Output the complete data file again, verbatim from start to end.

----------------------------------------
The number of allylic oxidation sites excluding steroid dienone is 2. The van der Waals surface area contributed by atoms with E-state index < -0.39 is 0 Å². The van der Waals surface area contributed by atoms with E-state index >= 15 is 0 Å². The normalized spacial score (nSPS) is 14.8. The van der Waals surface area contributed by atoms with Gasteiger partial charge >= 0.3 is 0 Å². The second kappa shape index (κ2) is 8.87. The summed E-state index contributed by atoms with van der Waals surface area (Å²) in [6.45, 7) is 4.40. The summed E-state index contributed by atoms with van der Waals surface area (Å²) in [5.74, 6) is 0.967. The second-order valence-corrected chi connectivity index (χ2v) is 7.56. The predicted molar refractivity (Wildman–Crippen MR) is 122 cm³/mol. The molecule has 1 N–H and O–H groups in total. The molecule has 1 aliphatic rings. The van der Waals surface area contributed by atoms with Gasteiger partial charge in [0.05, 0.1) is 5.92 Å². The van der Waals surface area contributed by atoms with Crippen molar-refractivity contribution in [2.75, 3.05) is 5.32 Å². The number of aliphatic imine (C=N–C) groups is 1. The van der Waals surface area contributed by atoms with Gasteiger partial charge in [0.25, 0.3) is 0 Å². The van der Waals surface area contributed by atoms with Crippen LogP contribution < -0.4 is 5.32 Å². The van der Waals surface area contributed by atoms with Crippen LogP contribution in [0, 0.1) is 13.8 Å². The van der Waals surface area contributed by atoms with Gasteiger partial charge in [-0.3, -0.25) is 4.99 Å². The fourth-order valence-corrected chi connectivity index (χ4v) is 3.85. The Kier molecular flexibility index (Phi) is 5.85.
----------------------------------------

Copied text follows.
The number of allylic oxidation sites excluding steroid dienone is 2. The van der Waals surface area contributed by atoms with E-state index < -0.39 is 0 Å². The van der Waals surface area contributed by atoms with E-state index >= 15 is 0 Å². The normalized spacial score (nSPS) is 14.8. The van der Waals surface area contributed by atoms with Gasteiger partial charge >= 0.3 is 0 Å². The second kappa shape index (κ2) is 8.87. The summed E-state index contributed by atoms with van der Waals surface area (Å²) in [6.45, 7) is 4.40. The summed E-state index contributed by atoms with van der Waals surface area (Å²) in [5.74, 6) is 0.967. The second-order valence-corrected chi connectivity index (χ2v) is 7.56. The predicted molar refractivity (Wildman–Crippen MR) is 122 cm³/mol. The molecule has 1 N–H and O–H groups in total. The molecule has 1 aliphatic rings. The van der Waals surface area contributed by atoms with Gasteiger partial charge in [0.05, 0.1) is 5.92 Å². The van der Waals surface area contributed by atoms with Crippen molar-refractivity contribution in [2.75, 3.05) is 5.32 Å². The number of aliphatic imine (C=N–C) groups is 1. The van der Waals surface area contributed by atoms with Gasteiger partial charge in [0.25, 0.3) is 0 Å². The van der Waals surface area contributed by atoms with Crippen LogP contribution < -0.4 is 5.32 Å². The van der Waals surface area contributed by atoms with Crippen LogP contribution in [0, 0.1) is 13.8 Å². The van der Waals surface area contributed by atoms with Gasteiger partial charge in [-0.3, -0.25) is 4.99 Å². The fourth-order valence-corrected chi connectivity index (χ4v) is 3.85. The Kier molecular flexibility index (Phi) is 5.85.